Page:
The best laid plans of mice, men, and the Senate GOP often go awry. The upper chamber’s majority leadership enraged conservatives by trying to push through a six-year highway bill that will reauthorize the Export-Import Bank while ignoring demands to vote on defunding Planned Parenthood. After muscling the bill through, the House Majority Leader announced today that they might as well have not bothered at all:

The House will not vote on a multi-year Senate highway bill that revives the now-expired Export-Import Bank, House Majority Leader Kevin McCarthy (R-Calif.) said Monday.

“We’re not taking up the Senate bill,” McCarthy declared to a roomful of reporters in his office.

Instead, McCarthy urged the Senate to take up a short-term House-passed bill which extends federal highway funding for five months, without renewing the Ex-Im Bank charter. He called the House bill the “best option” for Congress before money for highways, bridges and mass transit runs out on Friday.

McCarthy’s declaration is a blow not only to the Senate, where Majority Leader Mitch McConnell (R-Ky.) and Sen. Barbara Boxer (D-Calif.) had teamed up to craft the bipartisan, long-term highway bill.

It’s also a blow to backers of the Ex-Im Bank, who had hoped the 81-year-old institution would be revived by catching a ride on the back of the Senate transportation bill. The charter for the bank, which provides loan guarantees to help U.S. corporations sell goods overseas, expired on June 30.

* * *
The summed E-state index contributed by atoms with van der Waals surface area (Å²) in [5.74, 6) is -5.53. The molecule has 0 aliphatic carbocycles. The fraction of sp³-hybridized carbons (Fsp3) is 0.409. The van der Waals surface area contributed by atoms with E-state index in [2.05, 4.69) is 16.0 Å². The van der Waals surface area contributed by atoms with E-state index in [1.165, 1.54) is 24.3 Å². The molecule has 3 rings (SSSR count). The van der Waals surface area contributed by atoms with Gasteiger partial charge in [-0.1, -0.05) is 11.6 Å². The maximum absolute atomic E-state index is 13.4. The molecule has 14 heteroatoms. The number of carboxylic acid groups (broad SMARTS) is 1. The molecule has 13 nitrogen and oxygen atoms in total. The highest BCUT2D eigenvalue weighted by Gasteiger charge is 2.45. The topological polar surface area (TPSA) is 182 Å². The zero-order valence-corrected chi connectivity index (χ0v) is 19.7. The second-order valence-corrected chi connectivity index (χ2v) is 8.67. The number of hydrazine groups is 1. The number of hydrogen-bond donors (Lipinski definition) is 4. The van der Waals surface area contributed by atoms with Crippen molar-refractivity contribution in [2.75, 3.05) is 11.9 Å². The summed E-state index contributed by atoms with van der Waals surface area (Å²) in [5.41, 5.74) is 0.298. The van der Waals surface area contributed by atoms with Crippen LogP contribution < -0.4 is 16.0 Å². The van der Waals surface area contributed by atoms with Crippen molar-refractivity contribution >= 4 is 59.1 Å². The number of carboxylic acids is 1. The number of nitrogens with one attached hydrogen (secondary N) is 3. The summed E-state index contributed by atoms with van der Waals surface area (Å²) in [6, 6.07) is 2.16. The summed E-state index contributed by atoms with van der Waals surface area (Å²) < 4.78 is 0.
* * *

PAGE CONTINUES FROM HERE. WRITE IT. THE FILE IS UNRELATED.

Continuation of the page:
So all of the drama this weekend turns out to be for naught, at least for now. Mitch McConnell has certainly focused on trying to get bills out in regular order, as a means of portraying the GOP as a governing party that can get things accomplished. Not only is that building an argument for 2016, it’s a way to pre-empt the political high ground when the inevitable vetoes start rolling out of the White House. They are preparing the PR battle for the budget standoff in the fall.

That’s why one has to wonder just how this scenario unfolded. Senate leadership knew that Ex-Im was unpopular among conservatives, so one might have expected them to check with House leadership to find out what they could whip in support — or whether they would even allow it to come to the floor. Either they didn’t bother to check, or they thought the House leadership would go along with them. Surprise! McCarthy told Roll Call that John Boehner would only allow a reauthorization of Ex-Im to go to the floor in an open-amendment process, and that no one was in any rush to tackle it anyway. Now, McConnell et al have riled up conservatives over ham-handed tactics and wound up with nothing to show for it.

At this point, the only option to extend funding for the highway trust fund is for the Senate to pick up the House’s five-month extension. McCarthy insists that the House will take its normal summer recess, with or without Senate action on the House bill. This could still change, but if it doesn’t, it’s not exactly a confidence builder for rank and file Republicans in Senate leadership.